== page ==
400 Million-Year-Old Marine Worm with Terrifying Snapping Jaws Found in Canadian Museum
An international team of scientists found that an ancient fossil stored in a Canadian museum since mid-1990s actually belong to a new species of extinct primordial worm with terrifying snapping jaws.
The new species, described in a paper published in the journal Scientific Reports, is considered to be a giant extinct bristle worm, or the marine relatives of earthworms and leeches, that roamed the sea about 400 million years ago.
"Gigantism in animals is an alluring and ecologically important trait, usually associated with advantages and competitive dominance," said lead author Mats Eriksson from Lund University, in a press release. "It is, however, a poorly understood phenomenon among marine worms and has never before been demonstrated in a fossil species.
The fossil, which only contained jaws, first came to the attention of the researchers in 2014. However, the researchers did not think much of the specimen during that time until Eriksson saw the scale bar and thought that the fossil might be the largest known jaws that belong to segmented worms.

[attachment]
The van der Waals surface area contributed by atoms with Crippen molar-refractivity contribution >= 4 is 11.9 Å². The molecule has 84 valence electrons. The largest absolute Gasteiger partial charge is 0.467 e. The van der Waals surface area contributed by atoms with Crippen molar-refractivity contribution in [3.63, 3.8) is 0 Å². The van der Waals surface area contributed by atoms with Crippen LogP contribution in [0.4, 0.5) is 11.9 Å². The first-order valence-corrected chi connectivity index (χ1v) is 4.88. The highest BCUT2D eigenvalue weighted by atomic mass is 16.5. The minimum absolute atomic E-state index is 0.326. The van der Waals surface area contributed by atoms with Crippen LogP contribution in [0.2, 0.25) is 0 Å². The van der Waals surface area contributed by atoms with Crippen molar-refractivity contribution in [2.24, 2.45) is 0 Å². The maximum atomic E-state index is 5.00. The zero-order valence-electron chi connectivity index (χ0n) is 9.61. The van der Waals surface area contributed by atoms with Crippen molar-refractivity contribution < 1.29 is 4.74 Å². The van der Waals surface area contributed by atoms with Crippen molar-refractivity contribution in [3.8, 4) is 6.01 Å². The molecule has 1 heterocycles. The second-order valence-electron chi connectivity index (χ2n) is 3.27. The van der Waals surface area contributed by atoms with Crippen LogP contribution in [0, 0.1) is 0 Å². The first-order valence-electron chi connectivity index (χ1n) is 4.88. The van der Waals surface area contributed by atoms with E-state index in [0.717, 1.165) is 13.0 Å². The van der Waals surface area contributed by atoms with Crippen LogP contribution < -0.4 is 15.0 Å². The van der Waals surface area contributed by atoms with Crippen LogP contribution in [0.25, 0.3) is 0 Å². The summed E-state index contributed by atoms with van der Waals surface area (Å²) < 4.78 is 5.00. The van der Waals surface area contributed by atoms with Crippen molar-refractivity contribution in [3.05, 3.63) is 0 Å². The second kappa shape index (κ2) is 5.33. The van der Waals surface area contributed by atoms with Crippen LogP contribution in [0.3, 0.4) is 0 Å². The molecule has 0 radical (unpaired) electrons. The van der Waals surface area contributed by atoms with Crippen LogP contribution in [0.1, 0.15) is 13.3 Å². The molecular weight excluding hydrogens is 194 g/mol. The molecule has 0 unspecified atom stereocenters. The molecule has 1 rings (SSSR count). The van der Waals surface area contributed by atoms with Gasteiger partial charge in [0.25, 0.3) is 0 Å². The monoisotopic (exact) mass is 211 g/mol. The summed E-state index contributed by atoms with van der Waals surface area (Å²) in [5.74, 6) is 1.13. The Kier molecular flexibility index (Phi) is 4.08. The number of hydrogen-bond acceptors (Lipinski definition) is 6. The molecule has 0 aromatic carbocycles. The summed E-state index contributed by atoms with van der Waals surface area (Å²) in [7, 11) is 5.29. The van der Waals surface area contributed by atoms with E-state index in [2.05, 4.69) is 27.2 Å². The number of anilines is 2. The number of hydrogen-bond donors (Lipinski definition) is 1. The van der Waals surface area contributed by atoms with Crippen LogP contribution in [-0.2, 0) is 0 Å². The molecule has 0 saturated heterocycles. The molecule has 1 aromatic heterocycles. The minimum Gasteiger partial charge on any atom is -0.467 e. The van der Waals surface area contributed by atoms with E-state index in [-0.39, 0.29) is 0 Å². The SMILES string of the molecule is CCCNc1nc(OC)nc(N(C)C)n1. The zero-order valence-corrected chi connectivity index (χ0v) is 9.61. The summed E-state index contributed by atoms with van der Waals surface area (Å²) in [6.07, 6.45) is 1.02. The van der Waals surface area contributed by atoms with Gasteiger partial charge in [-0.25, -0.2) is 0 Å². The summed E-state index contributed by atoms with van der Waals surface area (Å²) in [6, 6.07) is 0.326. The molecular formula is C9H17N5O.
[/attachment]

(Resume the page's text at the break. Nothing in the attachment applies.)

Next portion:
Normally, fossil jaws from ancient worms are only a few millimeters in size and need to be studied under a microscope. However, the fossil jaw stored in the Royal Ontario Museum is easily visible to the naked eye, reaching over one centimeter in length.
In comparison with living species, the size of the jaw suggests that its owner has reached over a meter in body length. Just like the giant eunicid species, or colloquially known as "Bobbit worm", the new species use its terrifying snapping jaws to capture their prey and drag it to their burrows.
The researchers named the giant worm Websteroprion armstrongi in honor of its collector, Derek K Armstrong, and the bass player of the death metal band Cannibal Corpse, Alex Webster.
Armstrong collected the fossil in June 1994, during an investigation at a remote and temporary exposure in Ontario. The collected specimens were brought back to the Royal Ontario Museum and has been stored there since then.